In 2018, Goodyear and Rubber Kinetics teamed up to launch an all new range of bicycle tires bearing the ‘winged foot’. Then, in 2019, the tire line up got the F1 Ultra High-Performance upgrade with Eagle F1 and F1 Supersport road tired added to the mix. Now, like clockwork, Goodyear and Rubber Kinetics bring us their next advancement – Tubeless Complete. But it’s not just tubeless tires, there are also two completely new tire families added for year ’round performance or performance on a budget.
Tubeless Complete + Dual Angle Bead + Forward Facing Fitment
The new tubeless Goodyear tires have three main features to set them apart, starting with Tubeless Complete. This is Goodyear’s name for their tubeless technology which uses a “multi-compound material layer” that is added to their Road-UHP tire casings for improved air retention. It also serves to increase the tire durability without adding much to the weight. Supposedly less sealant will leak through the sidewalls or evaporate from the inside as well.
Just as important is the construction of the bead itself. Goodyear’s tubeless tires use what they call their Dual Angle bead which is designed to seal well on both sides of the bead. The outer edge is meant to seal against the rim for easy tubeless set up while the inner lip helps to maintain air retention at full pressure.
Importantly, Goodyear tires with the Dual Angle bead are compatible with both Tubeless Crotchet (TC, or ‘hooked’) rims, or tubeless straight sidewall (TSS or ‘hookless’). This is only for their tubeless tires. Their tube-type tires must be used on TC or hooked rims.
The last piece of the puzzle is what they call Forward Facing Fitment. No, this isn’t about a directional tread pattern. Instead, it speaks to the fact that looking forward, these tires are designed for use with modern rim widths. Since they’re meant for wider rims, they’ll maintain the ideal casing shape and tread cap positioning with wider rims for the ideal ride.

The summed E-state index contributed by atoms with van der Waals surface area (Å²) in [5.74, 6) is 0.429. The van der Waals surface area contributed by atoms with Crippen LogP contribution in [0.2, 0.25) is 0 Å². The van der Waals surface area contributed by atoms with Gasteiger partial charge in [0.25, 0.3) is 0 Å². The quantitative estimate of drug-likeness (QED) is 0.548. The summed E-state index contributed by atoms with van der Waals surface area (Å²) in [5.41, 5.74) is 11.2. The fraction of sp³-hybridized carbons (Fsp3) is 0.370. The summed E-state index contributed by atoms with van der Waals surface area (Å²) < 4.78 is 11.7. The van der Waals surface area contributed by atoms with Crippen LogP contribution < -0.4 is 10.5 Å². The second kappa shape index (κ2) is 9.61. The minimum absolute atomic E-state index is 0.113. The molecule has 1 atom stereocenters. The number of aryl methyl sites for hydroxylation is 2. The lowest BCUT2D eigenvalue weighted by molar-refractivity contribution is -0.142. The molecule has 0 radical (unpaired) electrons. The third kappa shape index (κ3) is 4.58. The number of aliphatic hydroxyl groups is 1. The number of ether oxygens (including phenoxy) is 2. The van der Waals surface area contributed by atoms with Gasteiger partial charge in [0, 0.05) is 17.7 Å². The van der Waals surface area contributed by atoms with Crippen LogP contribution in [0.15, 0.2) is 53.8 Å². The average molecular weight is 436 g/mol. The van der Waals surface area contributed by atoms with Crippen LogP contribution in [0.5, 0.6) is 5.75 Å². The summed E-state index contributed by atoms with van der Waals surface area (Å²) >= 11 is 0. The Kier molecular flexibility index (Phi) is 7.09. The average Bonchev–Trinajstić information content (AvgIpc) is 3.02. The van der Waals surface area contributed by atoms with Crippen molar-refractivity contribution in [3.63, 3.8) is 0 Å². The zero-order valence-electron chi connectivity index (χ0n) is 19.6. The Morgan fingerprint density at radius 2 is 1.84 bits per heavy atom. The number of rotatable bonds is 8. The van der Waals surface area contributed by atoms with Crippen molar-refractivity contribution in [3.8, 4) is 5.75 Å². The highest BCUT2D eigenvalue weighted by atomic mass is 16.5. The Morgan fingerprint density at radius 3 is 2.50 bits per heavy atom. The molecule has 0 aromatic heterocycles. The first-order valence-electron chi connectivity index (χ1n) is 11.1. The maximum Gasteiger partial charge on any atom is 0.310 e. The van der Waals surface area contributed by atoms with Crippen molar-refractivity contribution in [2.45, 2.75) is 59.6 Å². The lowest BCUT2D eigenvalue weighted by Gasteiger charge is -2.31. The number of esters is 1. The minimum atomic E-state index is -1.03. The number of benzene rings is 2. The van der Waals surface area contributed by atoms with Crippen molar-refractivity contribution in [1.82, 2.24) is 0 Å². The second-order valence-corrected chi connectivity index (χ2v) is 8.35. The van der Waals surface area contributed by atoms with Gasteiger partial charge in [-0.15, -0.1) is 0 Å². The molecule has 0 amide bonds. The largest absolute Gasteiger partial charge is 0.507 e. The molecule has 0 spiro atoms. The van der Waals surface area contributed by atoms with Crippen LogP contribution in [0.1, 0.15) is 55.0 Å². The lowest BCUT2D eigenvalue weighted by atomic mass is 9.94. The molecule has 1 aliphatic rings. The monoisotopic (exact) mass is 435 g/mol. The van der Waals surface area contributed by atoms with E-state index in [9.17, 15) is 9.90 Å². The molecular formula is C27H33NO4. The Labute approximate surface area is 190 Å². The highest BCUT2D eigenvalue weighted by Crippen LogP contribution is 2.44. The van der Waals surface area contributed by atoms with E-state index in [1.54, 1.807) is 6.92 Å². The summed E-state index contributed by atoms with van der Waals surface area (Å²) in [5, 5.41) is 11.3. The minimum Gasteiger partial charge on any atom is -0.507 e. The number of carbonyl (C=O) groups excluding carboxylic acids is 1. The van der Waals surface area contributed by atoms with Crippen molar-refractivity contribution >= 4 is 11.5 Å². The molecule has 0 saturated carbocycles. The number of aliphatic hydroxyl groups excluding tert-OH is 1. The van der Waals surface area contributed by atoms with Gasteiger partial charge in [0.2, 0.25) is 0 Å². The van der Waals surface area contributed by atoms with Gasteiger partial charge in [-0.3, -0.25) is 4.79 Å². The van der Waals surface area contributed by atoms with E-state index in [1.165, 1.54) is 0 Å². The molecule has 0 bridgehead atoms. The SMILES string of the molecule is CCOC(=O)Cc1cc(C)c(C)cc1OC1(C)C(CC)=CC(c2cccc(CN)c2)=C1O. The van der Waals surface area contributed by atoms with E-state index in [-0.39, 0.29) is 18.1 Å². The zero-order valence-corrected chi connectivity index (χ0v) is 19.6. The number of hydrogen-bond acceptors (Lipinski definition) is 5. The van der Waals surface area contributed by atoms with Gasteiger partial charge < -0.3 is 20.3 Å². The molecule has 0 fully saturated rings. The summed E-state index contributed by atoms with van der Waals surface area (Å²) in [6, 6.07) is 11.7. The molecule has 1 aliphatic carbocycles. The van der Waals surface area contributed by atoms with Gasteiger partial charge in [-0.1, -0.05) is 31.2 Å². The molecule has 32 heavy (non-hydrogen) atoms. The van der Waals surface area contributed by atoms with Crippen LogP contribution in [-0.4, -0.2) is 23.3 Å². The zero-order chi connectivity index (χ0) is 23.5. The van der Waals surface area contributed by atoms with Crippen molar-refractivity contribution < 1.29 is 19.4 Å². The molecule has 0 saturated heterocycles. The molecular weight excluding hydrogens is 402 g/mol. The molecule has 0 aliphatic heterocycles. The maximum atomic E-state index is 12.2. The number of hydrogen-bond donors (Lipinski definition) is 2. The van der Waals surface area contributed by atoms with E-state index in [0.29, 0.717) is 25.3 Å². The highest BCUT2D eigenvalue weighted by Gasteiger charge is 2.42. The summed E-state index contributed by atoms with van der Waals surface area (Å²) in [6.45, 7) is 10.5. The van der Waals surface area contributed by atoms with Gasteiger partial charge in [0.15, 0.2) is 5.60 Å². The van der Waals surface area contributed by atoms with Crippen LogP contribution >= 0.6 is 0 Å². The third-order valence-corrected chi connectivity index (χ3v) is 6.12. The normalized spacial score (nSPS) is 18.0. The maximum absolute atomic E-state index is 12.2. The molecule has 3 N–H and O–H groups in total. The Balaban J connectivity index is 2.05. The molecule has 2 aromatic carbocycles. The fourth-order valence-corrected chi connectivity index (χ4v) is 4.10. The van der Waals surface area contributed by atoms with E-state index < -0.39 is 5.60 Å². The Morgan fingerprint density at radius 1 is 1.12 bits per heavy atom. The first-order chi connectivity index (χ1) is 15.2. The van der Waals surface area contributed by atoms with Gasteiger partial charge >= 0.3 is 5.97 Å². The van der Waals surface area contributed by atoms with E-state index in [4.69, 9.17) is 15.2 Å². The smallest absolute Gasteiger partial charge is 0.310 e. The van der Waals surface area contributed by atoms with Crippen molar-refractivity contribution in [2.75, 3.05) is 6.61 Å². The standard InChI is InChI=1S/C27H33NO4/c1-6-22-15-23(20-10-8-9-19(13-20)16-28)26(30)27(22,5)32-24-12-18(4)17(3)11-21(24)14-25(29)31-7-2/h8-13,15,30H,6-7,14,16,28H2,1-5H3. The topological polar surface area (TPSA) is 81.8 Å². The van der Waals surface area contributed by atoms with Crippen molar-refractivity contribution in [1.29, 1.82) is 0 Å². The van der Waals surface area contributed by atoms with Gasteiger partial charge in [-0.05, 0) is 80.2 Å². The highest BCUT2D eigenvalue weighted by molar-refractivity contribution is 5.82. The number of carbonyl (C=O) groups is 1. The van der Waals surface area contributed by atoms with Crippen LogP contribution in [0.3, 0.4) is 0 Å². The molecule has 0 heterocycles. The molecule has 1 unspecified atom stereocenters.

The charts above perfectly illustrate the proper rim width fitment for each tire size, with tube type at the top and Tubeless Complete below. The blue dot represents the ideal rim width for each tire size, while the yellow range gives the acceptable rim width even though it might not be ideal. For the Tubeless Complete lineup, both 25 and 28mm tires are best set up on 19mm inner width, while the 30 and 32mm tires are best set up on 21mm inner width rims.
Eagle F1 & F1 SuperSport Tubeless Complete
While the Eagle F1 and F1 Supersport are not new tires, the Tubeless Complete models of the two are brand new. Meant as high end tires for Fast Road to Racing, the F1 Supersport ditches the tread for the lightest construction of the two.
Construction wise, the two are very similar with a tubeless liner, Dual Angle Bead, 120 tpi casing, and their Dynamic:GSR or Graphene Silica Road rubber coumpound. Compared to a standard rubber compound, Goodyear claims their Dynamic:GSR compound is 10.1% better in terms of rolling efficiency, offers 8% better traction, and 7% better wear.
Offered in a number of different configurations with tube type or Tubeless Complete, if you want the tan walls though, it’s tube type only. Pricing for the Eagle F1 and F1 Supersport ranges from $60-70 per tire.
Completely new to the lineup is the Vector 4Seasons. The name kind of gives it away, but these tires have been designed with less than optimal riding conditions in mind. But they’re also meant to work well on those dry training days as well, making it a good training tire for all four seasons.
The Vector 4Seasons uses a different Dynamic:Silica4 rubber compound, which compared to Dynamic:GSR offers 8.7% better wet grip, 6.3% better abrasion resistance, and 1/1% better puncture resistance from the rubber compound alone. Puncture protection as a whole is also improved with their R:Armor casing reinforcement and 30mm wide R:Shield anti puncture belt. A larger tread cap with deeper grooves and micro tread on the shoulders should offer better grip when it’s pouring or slushy, and the tire is offered in tube type or Tubeless Complete.
Again, the Vector 4Seasons is offered in a number of sizes, with prices ranging from $65-70 per tire.